It is also involves opening myself up to new people and more varied, far-flung connections. During the protracted process of staging and Pre-Service training Peace Corps Volunteers tend to bond closely with the members of their incoming group, perhaps even more closely with the 10-20 PCVs in their same program.  I have formed friendships here that I know will last for the rest of my life.  These friendships have sustained and nurtured me through some difficult periods; I have laughed and cried, celebrated and whined, shared meals, beds, and crowded rutieras with these folks.  I am lucky to have served with them and they represent a significant portion of what has been good and meaningful in my service thus far.  They have been my safety net and, unfortunately in some respects, my cocoon.

Again, my Peace Corps experience is presenting me with another meta-lesson (change leads to insight far more often than insight leads to change.)  Even the biggest changes – like ditching one’s routine existence to travel halfway across the world to volunteer in a country one never even knew existed – can be quickly subsumed by the fortifications one immediately, seemingly unconsciously, begins erecting again to shield oneself from further change.  I have (re)created a nice life for myself here, complete with English-speaking friends, lots of books, meetings in restaurants, and weekend spa dates.

Now I am preparing myself for a different experience, one filled to a much greater extent with Moldovans. Even as I write this, I am breaking every hour or so to watch another segment of a YouTube video on Moldova.  And as I was watching, I suddenly realized that large portions of it were in Romanian, which I was following without a hitch.  I feel like I have finally crossed that barrier that separated me from so much that went on around me, everyday.  I understand the language, I get the nuances of culture, and I interact with folks on a daily basis who are happy and forward-thinking and excited to have me in their lives.  I barter for ingredients in the local piața to prepare traditional dishes like zeamă and borsch that I have come to crave.  (And I know where to find cilantro and curry in Chișinau when I must have Mexican or Indian some days.) And I continue to appreciate the convenience of public transportation and not having to pay attention to the road.  Despite living on a stipend that is a meager percentage of the salary I made at home, I feel increasingly richer and more secure every day.  The web I am weaving is becoming denser, more intricate, and speckled with sparkling multi-cultured circumstances all the time.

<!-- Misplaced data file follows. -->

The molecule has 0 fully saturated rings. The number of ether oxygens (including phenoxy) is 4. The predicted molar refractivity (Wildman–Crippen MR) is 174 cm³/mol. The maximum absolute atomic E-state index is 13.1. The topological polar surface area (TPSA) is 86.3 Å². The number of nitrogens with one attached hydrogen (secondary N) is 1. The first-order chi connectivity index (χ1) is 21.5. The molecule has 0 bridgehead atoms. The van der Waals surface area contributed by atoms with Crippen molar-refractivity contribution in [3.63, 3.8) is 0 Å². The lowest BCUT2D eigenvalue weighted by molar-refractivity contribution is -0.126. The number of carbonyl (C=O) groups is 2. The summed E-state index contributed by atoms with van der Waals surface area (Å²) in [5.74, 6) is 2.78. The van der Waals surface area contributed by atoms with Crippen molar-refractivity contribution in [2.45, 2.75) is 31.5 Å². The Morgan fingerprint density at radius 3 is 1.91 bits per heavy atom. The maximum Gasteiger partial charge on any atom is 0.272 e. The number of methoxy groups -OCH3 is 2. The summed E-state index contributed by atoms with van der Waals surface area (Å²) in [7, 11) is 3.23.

Bine ați venit Moldova!

Spider web 1

The Road to Nowhere

I received an email from Peace Corps today. It kindly reminded me that, since there is but a scant six months separating me and my scheduled Close of Service (COS) date, the US Government will no longer be reimbursing me for any tutoring expenses I should choose to incur from this point on.   (The subtext being, of course: if you haven’t learned the language sufficiently by now we’re no longer subsidizing your lame efforts, loser.)  Now, I haven’t engaged a language tutor for some 9 or 10 months, not because I couldn’t have benefited from the tutelage but mostly because I was too lazy to search for a new one after I moved from my first site.  And now, seemingly, it’s too late.  I’m stuck with the primary grammar and intermediate vocabulary that I have cobbled together from 3 months of intense initial instruction followed up by 16 months of just living – using public transportation, making purchases, attending social gatherings, stepping on people’s feet and elbowing around them, trying to make friends and chase off hooligans, inquire as to the origin of the food I’m about to eat, and/or find my way back to familiar ground when I have inadvertently failed to follow rapidly communicated directions correctly.

And this is okay, I guess.   But it sparks the slow embers of a flaring realization: I am sliding inexorably towards an exit sign, leading to a vast, uncharted territory that I have not adequately planned, nor properly dressed for.  I am woefully unprepared for an appointment with my future.  Egads.

***

So, this is that time in most PCV’s service when our focus is suddenly jerked up – from our prospects, our projects, our parties, our partners, our preoccupation with all things toilet. We begin blinking our microscope eyes, searching for the plumb line of the horizon, flexing shoulders and toes, stretching, slowly, back into still life silhouettes, anticipating movement ahead.  Change is coming, certainly not tomorrow, but sooner than next year.  The train is still small, on its belly in the distance, smoke billowing faintly against a vague tree line; but the track is beginning to quiver, warning of its approach.